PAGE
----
URI is conducting research and outreach activities to strengthen forest management and wildlife conservation in Rhode Island.
Wildlife species in Rhode Island require a diversity of forest habitats, including both young and forests. Most forests in Rhode Island developed on abandoned agriculture land, and the maturing forests have been exposed to limited timber harvesting in recent decades. This has resulted in a dramatic reduction in the amount of young forest and a decline in the populations of many bird and other wildlife species that depend on it. Conservation agencies in Rhode Island are actively promoting forest management activities to expand the area of young forest on government and private land. However, it is important to ensure that these forest management activities do not have negative impacts on wildlife species that require large contiguous patches of mature forest. A holistic approach is needed that balances requirements of all wildlife species in Rhode Island.
URI is addressing this challenge through the following activities:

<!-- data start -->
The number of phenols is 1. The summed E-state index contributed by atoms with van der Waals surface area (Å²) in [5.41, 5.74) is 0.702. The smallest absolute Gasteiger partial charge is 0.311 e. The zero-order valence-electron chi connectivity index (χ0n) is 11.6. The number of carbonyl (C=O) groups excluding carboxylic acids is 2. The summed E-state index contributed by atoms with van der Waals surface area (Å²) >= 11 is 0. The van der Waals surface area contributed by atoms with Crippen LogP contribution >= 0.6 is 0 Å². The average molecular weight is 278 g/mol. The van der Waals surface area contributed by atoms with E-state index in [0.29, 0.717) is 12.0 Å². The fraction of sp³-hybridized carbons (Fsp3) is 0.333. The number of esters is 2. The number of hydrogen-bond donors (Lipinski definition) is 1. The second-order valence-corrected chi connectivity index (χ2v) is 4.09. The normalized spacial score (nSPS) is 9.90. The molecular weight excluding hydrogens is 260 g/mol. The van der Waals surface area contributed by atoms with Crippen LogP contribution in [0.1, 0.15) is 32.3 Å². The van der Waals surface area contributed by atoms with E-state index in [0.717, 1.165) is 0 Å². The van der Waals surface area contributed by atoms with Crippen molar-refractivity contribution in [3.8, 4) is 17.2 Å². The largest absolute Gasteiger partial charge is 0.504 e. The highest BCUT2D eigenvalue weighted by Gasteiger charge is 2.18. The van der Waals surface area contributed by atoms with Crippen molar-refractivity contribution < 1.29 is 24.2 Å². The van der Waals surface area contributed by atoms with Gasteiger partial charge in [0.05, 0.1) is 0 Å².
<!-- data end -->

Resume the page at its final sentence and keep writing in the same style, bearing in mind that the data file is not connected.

- Assessment of the effects of forest management and forest fragmentation on wildlife species that depend on young forest habitat, such as American Woodcock and New England Cottontail, and those that depend on mature forest habitat, such as Spotted Turtles, through radio telemetry studies.
- Assessment of the current status and spatial extent of young forest habitat in RI and changes during the past 25 years, including those caused by forest management.
- Review of landowner involvement in creating young forest habitat in Rhode Island. Documentation of silvicultural approaches and lessons learned through these pilot activities.
- Collaboration with the Natural Resources Conservation Service in providing support to private landowners and land trusts in implementing forest management activities to create wildlife habitat.
- Participation in outreach events organized by the Coverts program, the Conservation Stewardship Collaborative, and the Home A Syst program.
These activities are being implemented in collaboration with several state, federal and private conservation organizations, with funding from URI, the Rhode Island Division of Environmental Management, the USDA Natural Resources Conservation Service, and the USDA Forest Service.
For more information, please contact:
Scott McWilliams, Professor, URI
Nancy Karraker, Professor, URI
Jennifer Kilburn, Wildlife Biologist, RIDEM
Melissa Hayden, State Biologist, NRCS
Colby Slezak, PhD Candidate, URI
- Department of Natural Resources Science
- 105 Coastal Institute in Kingston
- University of Rhode Island
- Kingston, RI 02881
- Phone: (401) 874-2026